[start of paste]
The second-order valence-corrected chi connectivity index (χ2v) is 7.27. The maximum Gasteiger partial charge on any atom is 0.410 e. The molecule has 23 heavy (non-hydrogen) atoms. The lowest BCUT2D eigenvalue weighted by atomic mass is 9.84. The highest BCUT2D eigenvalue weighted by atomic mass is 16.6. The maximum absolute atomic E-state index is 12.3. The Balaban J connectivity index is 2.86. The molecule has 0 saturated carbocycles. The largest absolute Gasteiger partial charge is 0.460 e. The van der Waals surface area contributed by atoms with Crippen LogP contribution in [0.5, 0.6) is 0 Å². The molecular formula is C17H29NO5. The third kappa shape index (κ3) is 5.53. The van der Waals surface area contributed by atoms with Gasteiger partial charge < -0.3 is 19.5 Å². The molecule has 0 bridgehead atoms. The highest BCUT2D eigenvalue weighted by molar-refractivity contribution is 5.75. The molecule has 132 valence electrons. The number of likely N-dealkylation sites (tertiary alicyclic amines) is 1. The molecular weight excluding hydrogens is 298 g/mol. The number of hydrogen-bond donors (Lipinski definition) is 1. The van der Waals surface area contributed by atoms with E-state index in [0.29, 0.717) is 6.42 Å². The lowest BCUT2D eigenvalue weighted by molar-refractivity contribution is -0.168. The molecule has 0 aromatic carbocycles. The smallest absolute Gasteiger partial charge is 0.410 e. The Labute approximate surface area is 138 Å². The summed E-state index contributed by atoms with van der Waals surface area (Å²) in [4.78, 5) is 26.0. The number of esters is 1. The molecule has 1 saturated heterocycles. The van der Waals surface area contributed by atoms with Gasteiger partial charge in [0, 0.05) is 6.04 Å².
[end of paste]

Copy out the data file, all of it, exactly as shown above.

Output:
The second-order valence-corrected chi connectivity index (χ2v) is 7.27. The maximum Gasteiger partial charge on any atom is 0.410 e. The molecule has 23 heavy (non-hydrogen) atoms. The lowest BCUT2D eigenvalue weighted by atomic mass is 9.84. The highest BCUT2D eigenvalue weighted by atomic mass is 16.6. The maximum absolute atomic E-state index is 12.3. The Balaban J connectivity index is 2.86. The molecule has 0 saturated carbocycles. The largest absolute Gasteiger partial charge is 0.460 e. The van der Waals surface area contributed by atoms with Crippen LogP contribution in [0.5, 0.6) is 0 Å². The molecular formula is C17H29NO5. The third kappa shape index (κ3) is 5.53. The van der Waals surface area contributed by atoms with Gasteiger partial charge < -0.3 is 19.5 Å². The molecule has 0 bridgehead atoms. The highest BCUT2D eigenvalue weighted by molar-refractivity contribution is 5.75. The molecule has 132 valence electrons. The number of likely N-dealkylation sites (tertiary alicyclic amines) is 1. The molecular weight excluding hydrogens is 298 g/mol. The number of hydrogen-bond donors (Lipinski definition) is 1. The van der Waals surface area contributed by atoms with E-state index in [0.29, 0.717) is 6.42 Å². The lowest BCUT2D eigenvalue weighted by molar-refractivity contribution is -0.168. The molecule has 0 aromatic carbocycles. The smallest absolute Gasteiger partial charge is 0.410 e. The Labute approximate surface area is 138 Å². The summed E-state index contributed by atoms with van der Waals surface area (Å²) in [4.78, 5) is 26.0. The number of esters is 1. The molecule has 1 saturated heterocycles. The van der Waals surface area contributed by atoms with Gasteiger partial charge in [0, 0.05) is 6.04 Å².